The movie opened with a reggae tune and a shot of a tour bus on the highway. The vocals started and I recognized Don Henley’s voice. When he hit the chorus, I said, probably with too much force, “Hey, that’s ‘Sit Down You’re Rocking the Boat’ from Guys and Dolls!”
The Woman shushed me. She has to do that sometimes. Then, about halfway through the movie, a guy on the screen jumps up and yelled, “Hey, I just found $20 in my pocket!” I flinched, startled, pointed at the screen,and yelled, “That’s Walt!” Yes, that Walt. The aspiring comedian who bought one $20 print and probably made copies in violation of the terms of my contract. So if you see Walt, tell him he owes me some royalties.
The heart is deceitful above all things, and desperately wicked: who can know it? -Jeremiah 17:9
Life progressed, during which I burned a lot more film doing things. Then a thing happened.
Twenty years before the 2008 national collapse of the housing market, the savings and loan associations staged a dress rehearsal. One third of the 3,000 S&Ls in the US went bust. I typically didn’t pay attention to such things, but the house next to my 1917 mansion got caught in the crossfire. One day a sign showed up in the lawn indicating it was being auctioned off by the Resolution Trust Corporation, which was set up by the Feds to liquidate the collateral damage.
I was convinced that the local slum lord would snatch up the property, a 1500 sq ft two-story house that had been divided into three apartments, rent it out to junkies, and drive down the price of my investment. So I called the number on the sign, scheduled an appointment and motored down to Lake Air Boulevard to cut a deal.
I was escorted into a dingy office sporting 1970s-era paneling. The man behind the desk looked like the love child of Mr. Toad and Mr. Potter from The Wind in the Willows and It’s a Wonderful Life, respectively. He informed me that the auction would be conducted via sealed bid, with a minimum bid of $5,000.
I was down with it. “Fine. Let’s do it.”
Mr. Toad Potter regarded me across his cluttered desk. “What are going to bid?”
“I thought it was sealed.”
“Five thousand.” I didn’t have a lot of spare cash. In fact, thinking back on it now, I have no idea where I expected to come up with the cash. Probably by cashing in my meager retirement account.
He frowned. “You will lose to a bid of $5,001.”
I nodded. Two could play this game.
“Good point. I bid $5,151.”
I wish I had a photo of the look of disgust that played across his face. I stared back silently. I had learned that the first one to talk loses. Eventually he slid a form across the desk. I filled it out, sealed it in the enveloped and slid it back to him.
The closing date for bids was a month out. One night, not long after I submitted my bid, I was up at 2 a.m. working on a story about a kid who wanted to be Sherlock Holmes and turned everyone around him into a character from the Homes stories. Maybe one day I’ll finish it. Or not.
As I slaved away, deep in the throes of my hero and his friend, Watson, erupting into an argument and taking the story an unexpected direction, I heard the sound of breaking glass from the house next door. I ran up to the screened-in back porch on the second floor and peered out.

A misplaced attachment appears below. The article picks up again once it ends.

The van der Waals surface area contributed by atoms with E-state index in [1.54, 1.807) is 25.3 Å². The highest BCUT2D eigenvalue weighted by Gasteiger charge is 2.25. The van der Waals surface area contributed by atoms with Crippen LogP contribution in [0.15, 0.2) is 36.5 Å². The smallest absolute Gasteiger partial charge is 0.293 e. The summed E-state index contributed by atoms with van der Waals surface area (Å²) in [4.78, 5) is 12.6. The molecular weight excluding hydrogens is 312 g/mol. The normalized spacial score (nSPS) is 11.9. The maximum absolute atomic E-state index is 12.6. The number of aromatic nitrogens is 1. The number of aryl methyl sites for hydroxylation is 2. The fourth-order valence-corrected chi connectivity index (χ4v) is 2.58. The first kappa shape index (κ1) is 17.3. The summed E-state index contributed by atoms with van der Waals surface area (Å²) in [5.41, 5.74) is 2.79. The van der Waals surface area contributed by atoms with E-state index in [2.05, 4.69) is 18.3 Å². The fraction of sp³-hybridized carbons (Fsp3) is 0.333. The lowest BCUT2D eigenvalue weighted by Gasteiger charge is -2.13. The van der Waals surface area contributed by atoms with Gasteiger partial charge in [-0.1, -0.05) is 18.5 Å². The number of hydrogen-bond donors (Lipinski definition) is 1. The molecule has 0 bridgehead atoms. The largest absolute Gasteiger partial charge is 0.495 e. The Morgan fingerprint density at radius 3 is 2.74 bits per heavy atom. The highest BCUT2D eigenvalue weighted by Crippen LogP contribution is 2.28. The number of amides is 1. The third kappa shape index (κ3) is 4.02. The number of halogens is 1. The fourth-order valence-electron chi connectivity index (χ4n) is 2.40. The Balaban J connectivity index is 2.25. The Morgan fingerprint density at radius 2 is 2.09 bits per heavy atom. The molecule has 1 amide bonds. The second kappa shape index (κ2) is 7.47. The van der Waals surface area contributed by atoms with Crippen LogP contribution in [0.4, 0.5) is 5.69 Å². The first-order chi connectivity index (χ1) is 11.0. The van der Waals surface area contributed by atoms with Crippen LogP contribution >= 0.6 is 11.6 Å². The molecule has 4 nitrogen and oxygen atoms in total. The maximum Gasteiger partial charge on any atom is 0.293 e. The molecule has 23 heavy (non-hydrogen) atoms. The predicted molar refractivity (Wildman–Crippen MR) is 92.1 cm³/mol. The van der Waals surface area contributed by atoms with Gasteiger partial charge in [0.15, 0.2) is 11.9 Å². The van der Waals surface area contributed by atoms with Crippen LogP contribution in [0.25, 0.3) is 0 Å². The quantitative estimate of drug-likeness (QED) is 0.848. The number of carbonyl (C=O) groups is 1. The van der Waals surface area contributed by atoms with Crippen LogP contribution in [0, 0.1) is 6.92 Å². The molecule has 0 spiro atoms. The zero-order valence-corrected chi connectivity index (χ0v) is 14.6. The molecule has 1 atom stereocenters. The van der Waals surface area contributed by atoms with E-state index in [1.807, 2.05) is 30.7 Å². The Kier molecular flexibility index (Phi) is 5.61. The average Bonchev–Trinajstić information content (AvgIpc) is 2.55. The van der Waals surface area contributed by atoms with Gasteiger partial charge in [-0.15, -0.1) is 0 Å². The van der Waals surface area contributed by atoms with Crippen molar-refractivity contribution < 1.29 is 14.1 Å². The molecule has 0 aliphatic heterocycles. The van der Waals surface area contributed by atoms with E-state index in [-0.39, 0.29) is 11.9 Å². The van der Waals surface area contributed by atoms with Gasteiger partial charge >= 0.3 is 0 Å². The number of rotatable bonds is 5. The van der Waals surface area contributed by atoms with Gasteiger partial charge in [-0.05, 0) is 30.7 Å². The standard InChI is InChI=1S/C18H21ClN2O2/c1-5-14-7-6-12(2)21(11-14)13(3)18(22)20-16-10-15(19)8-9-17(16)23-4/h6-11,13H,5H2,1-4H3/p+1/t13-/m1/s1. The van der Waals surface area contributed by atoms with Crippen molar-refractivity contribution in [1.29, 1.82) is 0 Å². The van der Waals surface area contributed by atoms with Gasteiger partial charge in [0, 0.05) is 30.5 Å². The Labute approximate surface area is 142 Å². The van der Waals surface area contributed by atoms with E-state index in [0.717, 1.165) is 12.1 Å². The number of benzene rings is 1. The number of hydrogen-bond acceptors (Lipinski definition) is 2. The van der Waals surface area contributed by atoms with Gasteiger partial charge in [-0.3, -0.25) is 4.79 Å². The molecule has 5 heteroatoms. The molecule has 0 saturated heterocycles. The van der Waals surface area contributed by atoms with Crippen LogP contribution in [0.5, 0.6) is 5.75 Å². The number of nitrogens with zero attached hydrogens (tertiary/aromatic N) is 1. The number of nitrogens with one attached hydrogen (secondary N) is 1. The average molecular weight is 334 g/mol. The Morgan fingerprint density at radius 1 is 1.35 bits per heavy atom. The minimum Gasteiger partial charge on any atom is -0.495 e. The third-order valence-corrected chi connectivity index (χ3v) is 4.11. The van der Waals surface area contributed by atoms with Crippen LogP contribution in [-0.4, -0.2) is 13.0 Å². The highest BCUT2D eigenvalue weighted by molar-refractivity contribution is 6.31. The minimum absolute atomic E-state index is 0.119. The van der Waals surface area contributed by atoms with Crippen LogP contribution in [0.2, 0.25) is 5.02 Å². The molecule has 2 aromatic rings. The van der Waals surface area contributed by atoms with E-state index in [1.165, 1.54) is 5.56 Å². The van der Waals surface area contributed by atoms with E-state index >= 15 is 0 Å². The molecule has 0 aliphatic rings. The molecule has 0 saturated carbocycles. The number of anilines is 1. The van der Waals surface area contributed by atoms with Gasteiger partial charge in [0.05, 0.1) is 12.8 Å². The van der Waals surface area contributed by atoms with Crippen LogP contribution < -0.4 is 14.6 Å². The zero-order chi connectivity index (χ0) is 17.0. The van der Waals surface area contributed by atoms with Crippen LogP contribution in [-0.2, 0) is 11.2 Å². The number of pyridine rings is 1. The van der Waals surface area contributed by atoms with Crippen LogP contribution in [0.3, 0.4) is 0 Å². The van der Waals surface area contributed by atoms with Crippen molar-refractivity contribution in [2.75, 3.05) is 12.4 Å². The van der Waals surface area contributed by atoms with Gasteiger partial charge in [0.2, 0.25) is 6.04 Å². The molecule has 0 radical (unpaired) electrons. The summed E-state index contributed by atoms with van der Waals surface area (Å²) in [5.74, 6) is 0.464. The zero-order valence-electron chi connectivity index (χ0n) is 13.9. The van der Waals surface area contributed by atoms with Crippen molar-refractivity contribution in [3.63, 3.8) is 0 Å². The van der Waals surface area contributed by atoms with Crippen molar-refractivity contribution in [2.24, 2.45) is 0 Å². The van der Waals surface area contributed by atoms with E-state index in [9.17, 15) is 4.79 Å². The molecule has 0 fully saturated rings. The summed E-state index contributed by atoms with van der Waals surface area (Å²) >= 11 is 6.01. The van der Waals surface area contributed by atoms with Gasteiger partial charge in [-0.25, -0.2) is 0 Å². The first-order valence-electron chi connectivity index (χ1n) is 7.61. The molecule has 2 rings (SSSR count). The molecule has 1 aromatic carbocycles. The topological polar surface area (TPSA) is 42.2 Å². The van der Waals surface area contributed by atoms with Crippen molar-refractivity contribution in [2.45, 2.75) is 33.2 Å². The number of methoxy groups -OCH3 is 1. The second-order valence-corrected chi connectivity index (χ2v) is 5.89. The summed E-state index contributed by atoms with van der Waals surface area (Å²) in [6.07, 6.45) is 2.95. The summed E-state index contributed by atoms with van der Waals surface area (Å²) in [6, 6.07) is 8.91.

A very large man was waddling toward the alley carrying away an antique window air conditioner that had to weigh in excess of 200 pounds. I watched him stagger away, making no move to intervene. I figured if a man can carry a 200-pound A/C unit by himself, who was I to tell him no.
The next day I called Mr. Toad Potter. “I would like to install a chain-link fence on the alley.”
“You can’t make any improvements until you own it.”
That caught me by surprise, but I had a ready answer. “I’ll do it on my own nickel, and if someone else wins the bid, they can have the fence as a house-warming gift.”
“If you do anything to the property, you will disqualify your bid.”
In the following weeks, all the loose items in the house were conveniently removed by the local denizens at no charge to me. Just one of the many perks of living on the wrong side of the gentrification line.
Then one day I got a call. I had won the bid. I directed a smile in the general direction of Mr. Toad Potter and went over to inspect the premises. No damage. In fact, the local looters had done me the service of hauling off junk that would have cost me money to be rid of.
The house sat vacant for a long time, the utilities turned off. I had blown my wad on the bid and had no available cash to renovate it and rent it out. Then one day I experienced a revelation. I could run an extension cord and a garden hose from my house to the kitchen and move my darkroom to the vacant house.
I had a new darkroom. It only cost me $5,151, a garden hose and an extension cord.
But I could quit at any time.
Time progressed, and The Number One Son was nearing graduation from middle school. We were concerned about the gang activity at the high school he would attend and started pricing private schools. It didn’t take long to realize that we could take that money and apply it to a house in a better school district.
And that is how it came about that we sold our 1917 mansion, used the money to make the darkroom habitable by opening a door between two of the apartments, and move into it. We rented out the other apartment.
And I sold the darkroom equipment.
I told you I could quit at any time.